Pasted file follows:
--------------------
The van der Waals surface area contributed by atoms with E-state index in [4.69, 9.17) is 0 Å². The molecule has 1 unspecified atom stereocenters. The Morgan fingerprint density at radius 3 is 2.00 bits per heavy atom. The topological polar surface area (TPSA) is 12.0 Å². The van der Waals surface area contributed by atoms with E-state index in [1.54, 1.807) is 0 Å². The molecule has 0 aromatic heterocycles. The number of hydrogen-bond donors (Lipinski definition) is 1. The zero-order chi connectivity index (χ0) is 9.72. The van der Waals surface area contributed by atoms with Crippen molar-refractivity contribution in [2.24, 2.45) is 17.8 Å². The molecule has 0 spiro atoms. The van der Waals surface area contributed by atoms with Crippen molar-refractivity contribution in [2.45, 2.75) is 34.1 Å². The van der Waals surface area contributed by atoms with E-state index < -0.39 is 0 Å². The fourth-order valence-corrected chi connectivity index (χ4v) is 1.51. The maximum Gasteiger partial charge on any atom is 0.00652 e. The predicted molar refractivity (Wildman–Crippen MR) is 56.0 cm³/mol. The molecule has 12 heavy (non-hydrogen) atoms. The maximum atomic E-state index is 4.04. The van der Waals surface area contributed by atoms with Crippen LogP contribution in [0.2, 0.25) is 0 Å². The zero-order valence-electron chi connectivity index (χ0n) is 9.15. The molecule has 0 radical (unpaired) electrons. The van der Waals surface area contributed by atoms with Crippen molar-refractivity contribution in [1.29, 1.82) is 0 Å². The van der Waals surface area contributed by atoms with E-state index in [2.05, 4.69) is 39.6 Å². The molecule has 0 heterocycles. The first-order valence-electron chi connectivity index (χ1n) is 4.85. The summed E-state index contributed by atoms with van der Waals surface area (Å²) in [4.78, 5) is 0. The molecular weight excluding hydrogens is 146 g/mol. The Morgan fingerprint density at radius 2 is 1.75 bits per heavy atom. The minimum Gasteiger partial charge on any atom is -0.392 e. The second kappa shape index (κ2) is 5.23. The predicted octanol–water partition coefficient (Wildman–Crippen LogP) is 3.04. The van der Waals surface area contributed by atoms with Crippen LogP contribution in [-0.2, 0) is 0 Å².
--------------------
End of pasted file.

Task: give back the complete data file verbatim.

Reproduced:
The van der Waals surface area contributed by atoms with E-state index in [4.69, 9.17) is 0 Å². The molecule has 1 unspecified atom stereocenters. The Morgan fingerprint density at radius 3 is 2.00 bits per heavy atom. The topological polar surface area (TPSA) is 12.0 Å². The van der Waals surface area contributed by atoms with E-state index in [1.54, 1.807) is 0 Å². The molecule has 0 aromatic heterocycles. The number of hydrogen-bond donors (Lipinski definition) is 1. The zero-order chi connectivity index (χ0) is 9.72. The van der Waals surface area contributed by atoms with Crippen molar-refractivity contribution in [2.24, 2.45) is 17.8 Å². The molecule has 0 spiro atoms. The van der Waals surface area contributed by atoms with Crippen molar-refractivity contribution in [2.45, 2.75) is 34.1 Å². The van der Waals surface area contributed by atoms with E-state index < -0.39 is 0 Å². The fourth-order valence-corrected chi connectivity index (χ4v) is 1.51. The maximum Gasteiger partial charge on any atom is 0.00652 e. The predicted molar refractivity (Wildman–Crippen MR) is 56.0 cm³/mol. The molecule has 12 heavy (non-hydrogen) atoms. The maximum atomic E-state index is 4.04. The van der Waals surface area contributed by atoms with Crippen LogP contribution in [0.2, 0.25) is 0 Å². The zero-order valence-electron chi connectivity index (χ0n) is 9.15. The molecule has 0 radical (unpaired) electrons. The van der Waals surface area contributed by atoms with Crippen molar-refractivity contribution in [1.29, 1.82) is 0 Å². The van der Waals surface area contributed by atoms with E-state index in [2.05, 4.69) is 39.6 Å². The molecule has 0 heterocycles. The first-order valence-electron chi connectivity index (χ1n) is 4.85. The summed E-state index contributed by atoms with van der Waals surface area (Å²) in [4.78, 5) is 0. The molecular weight excluding hydrogens is 146 g/mol. The Morgan fingerprint density at radius 2 is 1.75 bits per heavy atom. The minimum Gasteiger partial charge on any atom is -0.392 e. The second kappa shape index (κ2) is 5.23. The predicted octanol–water partition coefficient (Wildman–Crippen LogP) is 3.04. The van der Waals surface area contributed by atoms with Crippen LogP contribution in [-0.2, 0) is 0 Å².